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NEW YORK/LOS ANGELES (Reuters) - After a summer of scandal, the spotlight has shifted from News Corp's phone hacking crisis to its entertainment business, where its TV network and movie studio are searching for fresh hits to meet sky-high expectations.
Fox's tentpole shows -- "Glee," "The X Factor," and "Terra Nova" -- debuted this month to audience figures that fell short of Hollywood's expectations, partly due to out-sized ratings hopes and partly to the highly competitive, fragmented TV landscape that has made business tough for all the networks.
For "Terra Nova," believed to have cost Fox about $20 million for the first episode and featuring Steven Spielberg among a roster of a dozen big-name producers, the ratings bar was set extremely high.
But the premiere episode pulled in only half as many viewers as the 20.5 million that tuned into "Two and a Half Men" on CBS the same night, putting it in danger of being labeled an underachiever.
The premiere of "The X Factor," which creator Simon Cowell predicted would match the 20 million-plus viewers that his former show, "American Idol," regularly generates, only drew 12.1 million viewers in its premiere.
As soon as the ratings came in, the questions began: can "The X Factor" live up to its hype? Will "Terra Nova" make economic sense? Can "Glee" return to the success of its first season?
"You could look at it as the glass is either half full or half empty," Brad Adgate, senior vice president of research at advertising firm Horizon Media, said of Fox's initial ratings results. "They are doing better than they did last year at this time. But I think they were expecting that they'd be doing even better."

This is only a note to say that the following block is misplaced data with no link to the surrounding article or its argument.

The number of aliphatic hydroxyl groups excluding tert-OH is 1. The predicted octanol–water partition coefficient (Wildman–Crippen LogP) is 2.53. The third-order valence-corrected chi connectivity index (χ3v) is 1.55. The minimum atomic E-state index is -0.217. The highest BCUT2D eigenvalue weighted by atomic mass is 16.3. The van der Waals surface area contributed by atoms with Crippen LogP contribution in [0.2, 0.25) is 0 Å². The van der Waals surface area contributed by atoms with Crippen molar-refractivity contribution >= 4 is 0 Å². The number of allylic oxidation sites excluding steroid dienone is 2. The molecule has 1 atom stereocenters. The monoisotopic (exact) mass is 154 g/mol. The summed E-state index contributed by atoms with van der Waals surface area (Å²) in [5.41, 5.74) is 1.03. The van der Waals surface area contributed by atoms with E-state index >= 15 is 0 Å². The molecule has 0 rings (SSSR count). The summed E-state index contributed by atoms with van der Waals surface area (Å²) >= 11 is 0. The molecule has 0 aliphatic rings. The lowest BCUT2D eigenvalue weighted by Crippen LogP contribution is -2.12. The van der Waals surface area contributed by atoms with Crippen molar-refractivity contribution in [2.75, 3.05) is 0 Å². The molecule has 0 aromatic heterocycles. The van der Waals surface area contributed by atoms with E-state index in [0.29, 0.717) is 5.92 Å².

Fox's first week may have disappointed some, but it was hardly a disaster. After the initial week of the 2011-12 season, Fox trailed CBS in total viewers but was the top network among the 18- to 49-year-olds most prized by advertisers.
Fox executives point out that its 18-to-49 audience has grown from a year ago, and the fall schedule is stronger across the board than it has been in years. They also hold out hope that "The X-Factor" can develop into a bona fide hit.
Preston Beckman, Fox's TV scheduling chief, insisted the network was happy with its ratings and couldn't control what Cowell said ahead of the debut.
"For us to assume that 'X Factor' would come out of the gate and equal 'Idol' ratings just wasn't true," he said in a recent interview.
Moreover, analysts said the ratings, even if not blockbuster, should satisfy advertisers, some of whom have paid up to $400,000 for 30-second spots. "The ratings haven't been amazing but I don't believe they're at any risk of failing to meet their ratings guarantees to advertisers," said Collins Stewart analyst Thomas Eagan.
Though the phone-hacking scandal dominated headlines and consumed the public this summer -- forcing News Corp to shut down its 168 year-old News of the World newspaper, fire several top executives and abandon its $12 billion buyout of pay TV group BSkyB -- analysts say it hasn't had much of an effect on the overall performance of Fox's television and movie slate.
"The distractions at News Corp have been at the upper management level but not at the operating level," said Eagan. "We see considerable health in the networks and entertainment business."